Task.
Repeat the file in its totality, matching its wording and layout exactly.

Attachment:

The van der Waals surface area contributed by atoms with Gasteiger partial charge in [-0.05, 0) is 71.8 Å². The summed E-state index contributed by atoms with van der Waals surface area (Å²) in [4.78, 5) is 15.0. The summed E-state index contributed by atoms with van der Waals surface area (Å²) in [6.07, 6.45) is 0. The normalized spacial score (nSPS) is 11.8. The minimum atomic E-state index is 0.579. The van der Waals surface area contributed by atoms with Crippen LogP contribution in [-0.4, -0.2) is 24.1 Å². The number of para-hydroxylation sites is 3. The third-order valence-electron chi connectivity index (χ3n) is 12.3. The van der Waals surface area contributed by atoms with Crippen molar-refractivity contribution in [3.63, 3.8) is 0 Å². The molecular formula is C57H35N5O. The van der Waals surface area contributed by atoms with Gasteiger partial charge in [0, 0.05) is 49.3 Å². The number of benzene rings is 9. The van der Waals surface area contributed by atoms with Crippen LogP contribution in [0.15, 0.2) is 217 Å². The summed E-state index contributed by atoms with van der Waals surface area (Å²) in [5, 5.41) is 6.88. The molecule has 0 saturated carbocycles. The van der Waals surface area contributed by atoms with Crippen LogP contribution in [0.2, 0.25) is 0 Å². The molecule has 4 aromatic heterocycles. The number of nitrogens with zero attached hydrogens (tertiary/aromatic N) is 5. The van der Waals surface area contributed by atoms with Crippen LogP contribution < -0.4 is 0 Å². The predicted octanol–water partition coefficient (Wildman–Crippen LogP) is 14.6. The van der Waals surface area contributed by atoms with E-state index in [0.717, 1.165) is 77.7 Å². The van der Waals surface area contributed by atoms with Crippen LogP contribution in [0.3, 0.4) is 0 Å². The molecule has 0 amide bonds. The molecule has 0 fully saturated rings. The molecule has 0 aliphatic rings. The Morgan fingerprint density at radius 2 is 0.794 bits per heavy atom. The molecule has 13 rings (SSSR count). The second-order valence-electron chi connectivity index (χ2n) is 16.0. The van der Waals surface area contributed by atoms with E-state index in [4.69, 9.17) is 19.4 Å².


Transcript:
The van der Waals surface area contributed by atoms with Gasteiger partial charge in [-0.05, 0) is 71.8 Å². The summed E-state index contributed by atoms with van der Waals surface area (Å²) in [4.78, 5) is 15.0. The summed E-state index contributed by atoms with van der Waals surface area (Å²) in [6.07, 6.45) is 0. The normalized spacial score (nSPS) is 11.8. The minimum atomic E-state index is 0.579. The van der Waals surface area contributed by atoms with Crippen LogP contribution in [-0.4, -0.2) is 24.1 Å². The number of para-hydroxylation sites is 3. The third-order valence-electron chi connectivity index (χ3n) is 12.3. The van der Waals surface area contributed by atoms with Crippen molar-refractivity contribution in [3.63, 3.8) is 0 Å². The molecular formula is C57H35N5O. The van der Waals surface area contributed by atoms with Gasteiger partial charge in [0, 0.05) is 49.3 Å². The number of benzene rings is 9. The van der Waals surface area contributed by atoms with Crippen LogP contribution in [0.15, 0.2) is 217 Å². The summed E-state index contributed by atoms with van der Waals surface area (Å²) in [5, 5.41) is 6.88. The molecule has 0 saturated carbocycles. The van der Waals surface area contributed by atoms with Crippen LogP contribution in [0.2, 0.25) is 0 Å². The molecule has 4 aromatic heterocycles. The number of nitrogens with zero attached hydrogens (tertiary/aromatic N) is 5. The van der Waals surface area contributed by atoms with Crippen LogP contribution < -0.4 is 0 Å². The predicted octanol–water partition coefficient (Wildman–Crippen LogP) is 14.6. The van der Waals surface area contributed by atoms with E-state index in [0.717, 1.165) is 77.7 Å². The van der Waals surface area contributed by atoms with Crippen LogP contribution in [0.3, 0.4) is 0 Å². The molecule has 0 amide bonds. The molecule has 0 fully saturated rings. The molecule has 0 aliphatic rings. The Morgan fingerprint density at radius 2 is 0.794 bits per heavy atom. The molecule has 13 rings (SSSR count). The second-order valence-electron chi connectivity index (χ2n) is 16.0. The van der Waals surface area contributed by atoms with E-state index in [4.69, 9.17) is 19.4 Å².